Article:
Friday, March 2, 2012

Simple? Or Not?


Simplicity... It's what you long for...

...the days when you could make a business call (to your health care provider, for example) and instead of being given six different categories each with a number to press followed by an off-key rendition of some light classical piece performed by an elementary school orchestra inside an empty airplane hangar, the phone would be answered by a real human being who would actually help you. RIGHT AWAY!

...the days when you could travel by plane without waiting in line like a pack animal, then pulling off your shoes, struggling out of your overcoat and getting patted down or indecently X-rayed...days when your sweetheart, your family and your  friends could go with you all the way to the departure gate and wave goodbye as you mounted the steps to the plane. You could even turn around and blow a last fond farewell kiss.

...days when you didn't have to remember twenty different pass codes and/or pin numbers.

...days when you didn't have to give out personal information over the phone to hearing-impaired robots who keep asking you to repeat what you've already clearly and carefully enunciated TEN TIMES!

...days when all the faucets in all the public bathrooms worked EXACTLY THE SAME WAY and toilets did not self-flush loudly and explosively before you'd completed your business.

Simplicity describes how the Amish live and also the lifestyles of Zen masters, sadhus, rishis, yogis, self-appointed  gurus and wannabe hunter-gatherers.

Simplicity places the blame for economic upheaval and social unrest right where it belongs on the shoulders of the (take your pick) illegal aliens, Jews, African-Americans, Muslims, Gays, Indians (both kinds), beer-bellied reactionaries, latte-slurping liberals, Zoroastrians, Patagonians, unregulated thespians, and reticulated troglodytes.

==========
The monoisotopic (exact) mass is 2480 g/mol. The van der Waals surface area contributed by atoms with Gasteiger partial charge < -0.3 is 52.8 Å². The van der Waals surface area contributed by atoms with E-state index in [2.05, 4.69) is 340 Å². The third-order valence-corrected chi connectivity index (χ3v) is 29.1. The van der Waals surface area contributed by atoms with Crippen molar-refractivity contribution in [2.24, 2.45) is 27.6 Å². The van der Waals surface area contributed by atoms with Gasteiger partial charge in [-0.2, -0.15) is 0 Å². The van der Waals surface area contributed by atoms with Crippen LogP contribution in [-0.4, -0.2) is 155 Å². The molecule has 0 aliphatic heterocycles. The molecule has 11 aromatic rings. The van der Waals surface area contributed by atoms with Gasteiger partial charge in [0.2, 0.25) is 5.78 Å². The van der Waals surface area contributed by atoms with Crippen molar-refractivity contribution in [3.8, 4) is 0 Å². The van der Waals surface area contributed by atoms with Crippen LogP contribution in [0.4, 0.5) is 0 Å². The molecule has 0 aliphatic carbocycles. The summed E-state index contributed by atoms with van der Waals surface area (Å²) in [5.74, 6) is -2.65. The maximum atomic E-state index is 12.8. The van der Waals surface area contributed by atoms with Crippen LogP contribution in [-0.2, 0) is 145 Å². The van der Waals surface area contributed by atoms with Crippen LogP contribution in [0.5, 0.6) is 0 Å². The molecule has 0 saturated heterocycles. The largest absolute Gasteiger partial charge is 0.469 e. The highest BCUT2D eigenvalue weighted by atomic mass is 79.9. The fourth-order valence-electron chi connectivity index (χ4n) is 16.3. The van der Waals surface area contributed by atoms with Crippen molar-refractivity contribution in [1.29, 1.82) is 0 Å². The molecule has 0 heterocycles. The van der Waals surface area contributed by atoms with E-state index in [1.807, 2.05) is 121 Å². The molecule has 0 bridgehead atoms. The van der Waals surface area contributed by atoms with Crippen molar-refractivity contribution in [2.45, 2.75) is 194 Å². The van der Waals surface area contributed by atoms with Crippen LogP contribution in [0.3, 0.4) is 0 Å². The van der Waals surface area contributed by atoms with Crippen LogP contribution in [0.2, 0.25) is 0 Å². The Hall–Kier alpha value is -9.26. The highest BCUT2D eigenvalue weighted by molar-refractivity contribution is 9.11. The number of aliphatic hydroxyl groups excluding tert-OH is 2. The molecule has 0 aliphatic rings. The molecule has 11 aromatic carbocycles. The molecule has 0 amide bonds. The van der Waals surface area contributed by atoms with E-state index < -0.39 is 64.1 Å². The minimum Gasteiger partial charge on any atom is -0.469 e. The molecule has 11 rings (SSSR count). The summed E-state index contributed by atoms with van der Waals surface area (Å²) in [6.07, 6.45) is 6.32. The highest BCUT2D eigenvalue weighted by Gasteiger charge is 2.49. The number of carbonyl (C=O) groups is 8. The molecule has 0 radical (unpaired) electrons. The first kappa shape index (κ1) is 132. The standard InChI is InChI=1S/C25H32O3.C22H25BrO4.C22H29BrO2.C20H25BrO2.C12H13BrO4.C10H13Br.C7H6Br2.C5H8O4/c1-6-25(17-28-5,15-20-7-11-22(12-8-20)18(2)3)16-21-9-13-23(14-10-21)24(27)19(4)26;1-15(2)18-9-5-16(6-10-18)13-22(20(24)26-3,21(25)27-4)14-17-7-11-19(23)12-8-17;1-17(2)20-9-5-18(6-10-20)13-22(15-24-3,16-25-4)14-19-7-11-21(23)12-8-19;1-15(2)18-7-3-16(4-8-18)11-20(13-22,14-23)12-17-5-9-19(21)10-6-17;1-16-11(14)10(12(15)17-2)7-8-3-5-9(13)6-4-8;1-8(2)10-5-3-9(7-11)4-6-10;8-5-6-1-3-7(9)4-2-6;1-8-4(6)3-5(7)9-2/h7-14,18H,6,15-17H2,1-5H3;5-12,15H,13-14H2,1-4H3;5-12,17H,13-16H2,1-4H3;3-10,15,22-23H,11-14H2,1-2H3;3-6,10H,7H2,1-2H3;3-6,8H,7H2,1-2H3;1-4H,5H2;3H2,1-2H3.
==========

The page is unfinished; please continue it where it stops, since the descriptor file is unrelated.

reticulated troglodyte

Simplicity is the band name of a pattern I was obliged to follow in junior high school sewing class and which I managed to make complicated, after all, by being incapable (almost) of threading a needle or, once having threaded it, stabbing myself repeatedly in the thumb, thus producing a mish-mash of snarled, blood-stained threads and a garment that resembled a hastily-improvised Halloween costume for someone posing as Oliver Twist's sister or the Little Match Girl


Simplicity is often undone by technological "improvements."

Terrorists have succeeded in ruining the heretofore simple travel patterns of American citizens.

People who sanctimoniously display their simplicity end up demonstrating simplicity's opposite -- i.e., pretentiousness.

People who promote simple antidotes for complex social problems end up by making those problems even more complex and harming other people in the process.

Simplicity sewing patterns are NOT simple -- at least not for everyone.

P.S. In case you're wondering, I did manage to pass junior high school sewing class with a C- but that was only because I snuck the product of my struggles home and my mother transformed the two randomly stitched, blood-spattered pieces of cloth into something that faintly resembled a skirt and blouse.


  1. i used simplicity in jr.high... it was hard to sew.... i tried it once, years later.. tried to make my daughter a dress... it turned out lopsided... boo!

    1. I'm glad I'm not the only one. Maybe Simplicity is guilty of false advertising. I pretty much gave up after my junior high experience. Sewing...bah!

  2. So funny: I was on the same track thinking about Simplicity patterns and sewing with my mom. What a blast from the past! :-)

    1. Thank God for moms who were there to rescue (or should I say, disentangle) us from the perils of sewing experiments.

  3. I took shop instead of Home Ec and made a really crappy cutting board. ;O)

  4. Back in the fifties, girls weren't allowed to take shop. However, I'm pretty certain that given that option, I would have driven a nail or two into my hand and ended up with some sort of cutting board similar to yours.